Every year, the U.S. averages tens of thousands of weather related accidents, resulting in the loss of men and material. Blame that on the inability of weather intelligence agencies to make timely and accurate weather observations at a hyperlocal scale. But that’s history now, because Exelis’ weather intelligence product – Helios – has been upgraded to provide accurate real-time weather data, where it matters.
Exelis, touted to be the leader in weather and image science, has added more intelligence to Helios - an updated user interface, camera network and analytics. As a result from an ‘observation-only system, it is now transformed into an intelligent environment sensor system.
Across the United States, tens of thousands of cameras monitor outdoor conditions, railroad access, security, and other activities. Helios, aggregates this network of cameras, applies Exelis image science to analyze images from these cameras, detects and tracks changing weather, and keeps everyone informed about severe weather conditions at a hyperlocal scale.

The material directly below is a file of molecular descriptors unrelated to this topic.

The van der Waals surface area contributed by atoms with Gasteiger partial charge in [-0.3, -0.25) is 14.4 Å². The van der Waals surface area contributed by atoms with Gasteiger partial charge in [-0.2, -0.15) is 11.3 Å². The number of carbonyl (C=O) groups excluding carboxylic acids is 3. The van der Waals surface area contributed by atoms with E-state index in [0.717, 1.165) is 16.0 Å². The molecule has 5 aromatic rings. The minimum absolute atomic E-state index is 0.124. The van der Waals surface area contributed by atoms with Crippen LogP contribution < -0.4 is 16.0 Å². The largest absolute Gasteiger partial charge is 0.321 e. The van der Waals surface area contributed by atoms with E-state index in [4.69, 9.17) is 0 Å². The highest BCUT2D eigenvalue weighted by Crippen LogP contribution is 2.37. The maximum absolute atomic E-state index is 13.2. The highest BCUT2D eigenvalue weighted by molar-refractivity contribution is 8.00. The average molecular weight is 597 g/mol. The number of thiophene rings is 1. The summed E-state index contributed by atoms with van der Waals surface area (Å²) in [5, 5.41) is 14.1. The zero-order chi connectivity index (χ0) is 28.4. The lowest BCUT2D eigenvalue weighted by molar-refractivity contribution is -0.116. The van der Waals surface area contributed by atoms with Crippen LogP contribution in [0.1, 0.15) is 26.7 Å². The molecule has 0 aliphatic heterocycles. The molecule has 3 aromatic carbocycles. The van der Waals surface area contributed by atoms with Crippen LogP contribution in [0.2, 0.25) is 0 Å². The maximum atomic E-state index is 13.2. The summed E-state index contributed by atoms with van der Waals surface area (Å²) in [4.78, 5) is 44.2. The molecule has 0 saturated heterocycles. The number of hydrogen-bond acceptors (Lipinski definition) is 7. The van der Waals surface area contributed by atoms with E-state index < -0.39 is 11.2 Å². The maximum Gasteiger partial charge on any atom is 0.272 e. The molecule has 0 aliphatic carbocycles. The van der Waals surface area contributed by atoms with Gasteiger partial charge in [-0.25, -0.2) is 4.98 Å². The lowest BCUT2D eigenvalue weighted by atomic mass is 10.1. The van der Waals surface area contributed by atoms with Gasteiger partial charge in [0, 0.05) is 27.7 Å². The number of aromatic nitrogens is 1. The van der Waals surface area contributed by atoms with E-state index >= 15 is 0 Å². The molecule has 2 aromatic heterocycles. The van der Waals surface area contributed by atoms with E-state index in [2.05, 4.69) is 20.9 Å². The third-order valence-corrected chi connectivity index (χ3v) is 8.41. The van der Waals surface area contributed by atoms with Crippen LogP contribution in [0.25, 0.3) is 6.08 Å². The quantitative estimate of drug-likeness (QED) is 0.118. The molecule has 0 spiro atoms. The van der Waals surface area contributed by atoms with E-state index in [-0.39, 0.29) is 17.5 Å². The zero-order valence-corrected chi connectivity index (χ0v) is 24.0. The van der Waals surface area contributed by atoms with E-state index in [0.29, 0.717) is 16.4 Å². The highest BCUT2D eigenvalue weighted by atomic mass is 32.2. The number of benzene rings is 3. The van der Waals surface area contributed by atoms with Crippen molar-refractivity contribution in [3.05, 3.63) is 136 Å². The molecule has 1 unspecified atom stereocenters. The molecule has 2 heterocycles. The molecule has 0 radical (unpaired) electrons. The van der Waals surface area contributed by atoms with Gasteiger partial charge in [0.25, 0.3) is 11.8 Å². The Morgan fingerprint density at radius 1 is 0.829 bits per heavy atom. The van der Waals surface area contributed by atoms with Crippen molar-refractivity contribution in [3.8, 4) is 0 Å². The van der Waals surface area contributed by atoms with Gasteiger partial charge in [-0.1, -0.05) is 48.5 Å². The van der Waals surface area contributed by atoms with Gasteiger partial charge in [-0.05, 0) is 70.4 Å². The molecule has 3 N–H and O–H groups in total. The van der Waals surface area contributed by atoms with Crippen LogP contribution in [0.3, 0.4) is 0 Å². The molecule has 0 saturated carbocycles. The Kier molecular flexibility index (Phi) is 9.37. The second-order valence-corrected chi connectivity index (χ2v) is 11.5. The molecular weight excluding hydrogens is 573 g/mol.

Weather data can be integrated seamlessly and quickly into existing infrastructure for weather companies and other government agencies and industries.
The existing conventional weather observation networks remain woefully inadequate when it comes to street-scale weather data. However, by integrating camera networks and syncing it with the Helios map, Exelis has given weather monitoring a real boost. Helios is stated to have added considerable value to users’ products and services.
With Helios providing users the best observation picture of current weather on local roads and travel destinations, Exelis can now provide data about what’s happening where users actually are. With modifications to Helios analytics, more realistic large-visibility changes and more accurate rain detection and surface wetness is also possible.
Recently Exelis has also integrated cameras in Oklahoma and Washington, D.C. to the Helios network, bringing more areas under the umbrella of ‘real-time’ weather data.
Edited by Ryan Sartor